I recently attended an excellent course, Women Advancing in Leadership, run by Emma Walker-Cotton – a specialist in organisational and leadership development. It was a real treat to spend the day with a group of professional women from diverse industries, to share experiences and strategies for becoming the type of leaders we want to be.
To mark International Women’s Day, here are my five top tips for becoming a respected leader in the workplace – inspired by this course and my own learnings so far.
- Dream big.
I know this one may seem a little obvious, but many of us mentally limit ourselves before obstacles even appear. For instance, children and family life are taken into consideration before they are a reality. How about we aim high and then adapt as our circumstances change, rather than opting for a career or job role that is perceived as more flexible or less demanding? Challenge your own assumptions about different career paths and ask a range of people for advice.
- Advocate for yourself.
Women have to break down more barriers in the workplace, so they need to be able to take risks and speak up for themselves – not an easy task, I know. One attendee mentioned that she wasn’t invited to an all-male board meeting alongside a male colleague in exactly the same role – despite having done all the preparatory work.
In a situation like this, you don’t need to be aggressive or go in all guns blazing – but you can confidently ask why a decision like this has been made, and make a case for yourself.
- Don’t apologise!
In the example above, many women would be tempted to use phrases like:
- I’m sorry, but…
- I’m sure I’ve misunderstood but…
- I’m a little confused about why…
- Maybe it’s just me, but…
- I’m not sure I’m totally comfortable with this…
We use these phrases even when we know we’ve understood perfectly well. When you catch yourself using these qualifying expressions, think about what your argument is and remind yourself why you need to be assertive. (A little caveat: sometimes you do actually need to say sorry – just make sure you’re not simply doing it to be ‘polite’ or ‘nice’.)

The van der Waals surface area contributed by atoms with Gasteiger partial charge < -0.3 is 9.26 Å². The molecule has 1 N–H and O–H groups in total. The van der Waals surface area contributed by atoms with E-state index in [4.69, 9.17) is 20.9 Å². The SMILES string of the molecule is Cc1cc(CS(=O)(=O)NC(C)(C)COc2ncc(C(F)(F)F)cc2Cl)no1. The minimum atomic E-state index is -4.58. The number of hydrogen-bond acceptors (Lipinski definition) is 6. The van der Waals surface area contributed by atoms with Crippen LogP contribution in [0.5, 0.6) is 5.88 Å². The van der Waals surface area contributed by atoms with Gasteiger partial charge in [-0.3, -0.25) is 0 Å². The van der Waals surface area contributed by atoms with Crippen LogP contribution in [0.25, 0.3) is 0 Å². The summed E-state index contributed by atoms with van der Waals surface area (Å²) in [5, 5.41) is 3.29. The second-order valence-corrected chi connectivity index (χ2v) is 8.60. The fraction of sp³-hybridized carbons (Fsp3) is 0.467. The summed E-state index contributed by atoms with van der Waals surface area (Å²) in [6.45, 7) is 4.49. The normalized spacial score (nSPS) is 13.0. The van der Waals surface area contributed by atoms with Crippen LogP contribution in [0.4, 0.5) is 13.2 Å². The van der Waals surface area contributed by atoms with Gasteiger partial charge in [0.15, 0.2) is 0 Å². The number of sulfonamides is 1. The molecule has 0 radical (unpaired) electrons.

- Create your own boardroom.
I loved this advice from the course. It’s not easy to shatter that glass ceiling on your own. Ideally you need a strong support network to help you get there. Different perspectives – from both men and women, people of diverse backgrounds, and professionals in your own and other industries – are incredibly beneficial for developing your understanding of leadership, and the type of leader you want to be.
None of us can know everything on our own. Find people who will inspire you, help with specific challenges, give you candid feedback, introduce you to the right people, or simply listen to you vent (we all know who these people are!).
- Say no.
It can be tempting to agree to everything to show willingness and enthusiasm. But this shouldn’t come at the expense of burnout. It’s a real skill to know your own limits, to determine your capacity at different times, and to delegate tasks. There are many tools and strategies to support with this, but ultimately, you need to figure out what works best for you. An achievable workload will give you the space to prioritise effectively and to work on honing your capabilities as a reliable, trusted and authoritative leader in your business.
Do you recognise some of the behaviours mentioned above? I’d love to know your thoughts, and also the advice that you’d share with aspiring women leaders. You can find me on LinkedIn here – let’s chat!